Koen van der List

You have to be willing to take risks, adapt to new demands and let go of business as usual.

A year ago, Koen van der List graduated with a Bachelor in International Financial Management – the study programme is now called Finance & Control (international). He decided to continue building his online store, which he created during his studies. It's going well – very well, in fact. His company grew, even during the coronavirus crisis.

Koen says, ‘During the third year of my study programme, I created three different online stores as part of research on search terms. When I found that a term was being searched for very frequently, but there was hardly anything to cater to the search, I investigated whether I could start an online store for that product. Based on my findings, I created online stores for cuckoo clocks, anatomical models and massage products.

No employer required

‘When I graduated, I knew that I definitely did not want to work for an employer. I wanted to continue to build on my online stores but couldn't make a living from them yet. That's why I also worked as a freelance online marketeer for a time. When my online stores started to grow, I noticed that it really got me motivated. I felt like I was building a machine that was generating income. I stopped working as a freelancer when my online stores made enough for me to live on.

Building customer relationships

‘I am now totally focused on https://www.demassagewinkel.com/, as it has the greatest potential. I also really enjoy expanding it. I only sold massage tables on the website at first, but I soon started to receive questions from customers such as whether I also bought covers. Based on the demands from customers, I started to expand my product range. I now sell covers, massage oils and a number of accessories. These are products that you can use to build customer relationships. It's much easier to make two sales to a single customer than it is to make one sale each to two different customers.

New demand due to the coronavirus crisis

‘When the country went into lockdown in March, I noticed that things slowed down for two or three weeks. The massage tables weren't really selling, so I adapted to meet a new demand: disposable materials. One such product is paper rolls for massage tables, to keep surfaces hygienic. However, the material is uncomfortable and makes annoying crackling sounds – not great if someone is receiving a relaxing massage. This made me focus on rolls made from fleece, which don't produce the crackly sound and are much more comfortable to lie on. They are selling very well, as are many other hygienic products.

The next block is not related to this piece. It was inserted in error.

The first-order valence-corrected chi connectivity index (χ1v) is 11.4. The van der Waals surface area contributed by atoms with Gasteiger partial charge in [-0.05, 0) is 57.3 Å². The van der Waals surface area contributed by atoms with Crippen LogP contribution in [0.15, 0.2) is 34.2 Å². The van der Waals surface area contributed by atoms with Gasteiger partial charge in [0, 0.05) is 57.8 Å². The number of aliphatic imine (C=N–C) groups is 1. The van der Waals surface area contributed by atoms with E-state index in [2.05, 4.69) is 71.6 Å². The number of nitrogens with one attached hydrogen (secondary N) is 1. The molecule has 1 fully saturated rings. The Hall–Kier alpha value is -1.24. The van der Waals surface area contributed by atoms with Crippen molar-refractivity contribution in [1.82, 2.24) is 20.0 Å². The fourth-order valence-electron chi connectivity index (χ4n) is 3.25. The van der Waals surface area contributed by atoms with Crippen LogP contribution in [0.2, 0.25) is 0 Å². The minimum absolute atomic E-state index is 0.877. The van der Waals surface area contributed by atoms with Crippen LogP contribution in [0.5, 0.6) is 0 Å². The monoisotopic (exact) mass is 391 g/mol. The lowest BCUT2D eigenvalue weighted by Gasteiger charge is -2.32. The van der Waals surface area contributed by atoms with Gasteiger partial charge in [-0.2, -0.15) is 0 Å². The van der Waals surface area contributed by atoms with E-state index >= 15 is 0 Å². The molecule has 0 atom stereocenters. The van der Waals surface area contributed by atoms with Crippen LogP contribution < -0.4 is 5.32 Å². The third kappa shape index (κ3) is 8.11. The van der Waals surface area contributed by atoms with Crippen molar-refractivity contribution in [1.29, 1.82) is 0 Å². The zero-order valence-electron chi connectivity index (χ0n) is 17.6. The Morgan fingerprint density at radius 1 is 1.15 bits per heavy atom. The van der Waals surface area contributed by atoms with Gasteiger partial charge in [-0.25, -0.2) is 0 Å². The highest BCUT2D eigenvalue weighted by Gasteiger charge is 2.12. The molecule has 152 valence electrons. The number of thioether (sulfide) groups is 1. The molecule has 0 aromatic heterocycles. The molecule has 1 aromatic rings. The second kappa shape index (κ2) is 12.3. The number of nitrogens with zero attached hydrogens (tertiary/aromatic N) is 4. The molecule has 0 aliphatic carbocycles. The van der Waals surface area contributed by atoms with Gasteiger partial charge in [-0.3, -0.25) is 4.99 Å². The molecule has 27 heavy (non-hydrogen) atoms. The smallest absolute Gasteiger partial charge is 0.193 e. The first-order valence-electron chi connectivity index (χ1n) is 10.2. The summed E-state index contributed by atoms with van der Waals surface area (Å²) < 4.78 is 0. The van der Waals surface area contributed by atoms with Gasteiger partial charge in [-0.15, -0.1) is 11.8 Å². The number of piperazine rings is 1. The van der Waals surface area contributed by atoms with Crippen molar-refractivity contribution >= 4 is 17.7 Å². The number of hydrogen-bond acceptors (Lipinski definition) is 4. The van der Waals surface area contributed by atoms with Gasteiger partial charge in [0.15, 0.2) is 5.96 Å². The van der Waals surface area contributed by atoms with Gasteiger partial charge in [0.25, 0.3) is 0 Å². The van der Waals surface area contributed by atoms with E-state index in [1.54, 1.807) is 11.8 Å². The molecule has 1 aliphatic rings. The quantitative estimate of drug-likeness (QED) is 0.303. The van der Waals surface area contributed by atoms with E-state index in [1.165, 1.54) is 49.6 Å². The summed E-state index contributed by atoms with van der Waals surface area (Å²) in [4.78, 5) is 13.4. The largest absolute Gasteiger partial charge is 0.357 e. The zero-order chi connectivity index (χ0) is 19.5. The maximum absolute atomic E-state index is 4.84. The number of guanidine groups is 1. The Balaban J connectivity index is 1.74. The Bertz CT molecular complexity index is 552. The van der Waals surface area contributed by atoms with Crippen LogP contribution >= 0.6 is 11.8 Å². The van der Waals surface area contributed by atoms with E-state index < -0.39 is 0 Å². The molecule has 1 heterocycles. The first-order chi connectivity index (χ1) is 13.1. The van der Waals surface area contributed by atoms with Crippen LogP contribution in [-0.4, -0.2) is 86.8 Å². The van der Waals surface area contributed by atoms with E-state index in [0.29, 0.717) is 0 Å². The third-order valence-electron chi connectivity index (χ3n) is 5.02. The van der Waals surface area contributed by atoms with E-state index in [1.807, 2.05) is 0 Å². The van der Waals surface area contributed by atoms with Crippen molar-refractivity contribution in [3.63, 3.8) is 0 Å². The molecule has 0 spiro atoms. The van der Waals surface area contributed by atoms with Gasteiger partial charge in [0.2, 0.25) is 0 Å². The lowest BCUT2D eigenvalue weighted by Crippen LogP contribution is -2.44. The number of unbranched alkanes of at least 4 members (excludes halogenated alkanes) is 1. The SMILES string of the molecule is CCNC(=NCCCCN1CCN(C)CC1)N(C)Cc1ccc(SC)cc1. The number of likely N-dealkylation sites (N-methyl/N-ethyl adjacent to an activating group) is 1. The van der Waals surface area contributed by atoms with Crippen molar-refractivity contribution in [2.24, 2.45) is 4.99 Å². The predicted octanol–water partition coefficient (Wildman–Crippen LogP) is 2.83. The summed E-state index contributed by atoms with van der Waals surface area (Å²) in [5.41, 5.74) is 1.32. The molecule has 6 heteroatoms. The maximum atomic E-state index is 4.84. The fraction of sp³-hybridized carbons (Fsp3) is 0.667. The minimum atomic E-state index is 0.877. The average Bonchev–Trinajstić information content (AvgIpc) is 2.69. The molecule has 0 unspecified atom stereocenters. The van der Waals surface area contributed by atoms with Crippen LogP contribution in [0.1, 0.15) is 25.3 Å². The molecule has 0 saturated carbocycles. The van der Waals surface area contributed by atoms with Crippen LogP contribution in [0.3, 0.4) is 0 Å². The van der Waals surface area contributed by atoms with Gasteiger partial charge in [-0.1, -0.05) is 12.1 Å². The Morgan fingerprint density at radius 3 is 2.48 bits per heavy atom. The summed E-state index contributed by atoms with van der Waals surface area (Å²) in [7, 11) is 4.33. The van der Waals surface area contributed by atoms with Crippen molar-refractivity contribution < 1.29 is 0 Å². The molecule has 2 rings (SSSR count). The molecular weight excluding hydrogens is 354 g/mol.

Free webinars

‘I also realised that masseurs now have time to also improve their business, rather than only focusing on massaging. That's why I started offering webinars on topics such as how to handle your company's finances, Search Engine Optimisation, advertising and how to reach new clients. I offered the webinars for free, because when the masseurs needed new materials, I would be the first person they'd think of.

Growth during the crisis

‘My turnover in June was double what it was in January. Things have really picked up since masseurs were allowed to return to work in May. They are now buying lots of oils, disposable materials and disinfectants. My standard range is also selling well.’

Virtual team

‘I want to grow my company more with a virtual team. I have entirely outsourced the logistics of procurement and shipment to a company in Breda, so that it doesn't really matter where I work. Seeing as I like to travel, it's a great added bonus. Employing a permanent team in an office would only limit me. That's why I hire freelancers who work from their own locations. For example, I'm currently employing the services of a freelancer in Bali who handles my company's finances. In the near future, I'll move abroad to work from there.

Spotting opportunities

‘I never saw the coronavirus crisis as a threat. In fact, it made me think bigger. I've set bigger targets for my turnover and profit, and I want to grow my team. If you think of a crisis as a threat, it will become a threat. If you look at it from a different perspective and see the opportunities, then you can achieve much more than you previously thought. You have to be willing to take risks, adapt to new demands and let go of business as usual.